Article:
A critical part of a developer being able to undertake and complete a property development is having the financial wherewithal to obtain 100% of the funds that are necessary for it.

Financing a development involves: the injection of equity (via the developer’s internal cash funds and/or real estate assets used a security); and/or debt funding (external debt finance). In Australia, commercial lenders, such as banks and finance companies, almost always require a small- or medium-size developer to inject a certain level of equity (risk capital) into a property development, relative to the amount of debt finance that they provide. For example, they may require a minimum of 25% equity to be willing to provide debt funding for 75% of development costs.

Secondary Debt Funding

A situation commonly arises where a developer may be able obtain development finance from a primary debt lender, such as a bank, for most of the cost of a development, say 65%, if that developer provides the rest of that cost from his or her equity, however that developer may have only 20% of the cost of that project to offer the bank as part of his or her risk capital (security offering) for the loan. In such a case, the developer may want to and be able to obtain further debt funding from a different lender to bridge the gap between his or her equity level and the primary debt lender’s offering, to secure 100% funding of the development. This type of ‘gap’ finance is called “secondary debt” funding, which includes “mezzanine” funding, and the interest cost that lenders charge for it can be a few or many percentage points higher than the interest rate that the developer pays for primary debt finance. The reason for the higher interest rate is that more risk is attached to secondary debt funding, relative to primary debt funds, because secondary debt funds (such as 2nd mortgage or mezzanine funds) are subordinate to primary debt funds in order of priority of repayment in the case of the borrower’s bankruptcy. The main benefit of a developer obtaining secondary debt finance is that, if the development proposal is a highly profitable one, the developer does not miss out on an opportunity to make a substantial return if primary debt funding, plus the developer’s available equity, cannot completely fund the development. On the other hand, the terms of the secondary debt funding contract, including a higher interest rate on borrowed funds and, in the case of mezzanine finance, the potential for a mezzanine funder to take an equity position in the developer’s company for further security, should be weighed against the risk of missing out on the expected financial benefit from undertaking the development.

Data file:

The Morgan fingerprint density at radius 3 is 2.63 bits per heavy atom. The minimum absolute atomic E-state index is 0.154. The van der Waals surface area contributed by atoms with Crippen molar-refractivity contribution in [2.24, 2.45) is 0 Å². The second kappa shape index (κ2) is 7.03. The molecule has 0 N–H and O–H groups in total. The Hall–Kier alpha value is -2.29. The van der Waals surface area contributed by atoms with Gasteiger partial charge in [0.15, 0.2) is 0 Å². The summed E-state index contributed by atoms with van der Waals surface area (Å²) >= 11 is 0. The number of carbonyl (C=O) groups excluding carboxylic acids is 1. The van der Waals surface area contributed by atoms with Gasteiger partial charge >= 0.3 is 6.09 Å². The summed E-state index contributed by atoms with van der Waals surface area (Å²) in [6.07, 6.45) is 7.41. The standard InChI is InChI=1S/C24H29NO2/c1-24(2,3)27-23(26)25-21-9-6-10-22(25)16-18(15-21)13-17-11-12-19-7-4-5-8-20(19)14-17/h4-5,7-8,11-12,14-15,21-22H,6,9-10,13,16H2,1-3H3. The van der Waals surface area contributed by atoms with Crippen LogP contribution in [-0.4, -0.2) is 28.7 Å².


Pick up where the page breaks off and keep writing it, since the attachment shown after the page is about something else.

Feastudy Professional’s Handling of Equity and Debt

The property feasibility software, Feastudy Professional, which enables the efficient and comprehensive financial feasibility study of developing a piece of real estate for profit and is produced by Devfeas Pty Ltd, can model equity and debt funding and their related costs for a development with respect to:

  1. various methods of injecting equity, including joint venture partners’ equity injections,
  2. primary debt funding, its borrowing interest rate(s), loan establishment and line fee costs, and
  3. secondary debt funding (including mezzanine) funding and its interest rate(s) and loan establishment fee costs.
Options for modelling equity injections in a Development file in Feastudy Professional include the following:
  1. progressive injections from the start of the cashflow unless and until all of the equity is all expended on development costs; or
  2. lump sum instalments for various months; or
  3. as a percentage of monthly costs before interest.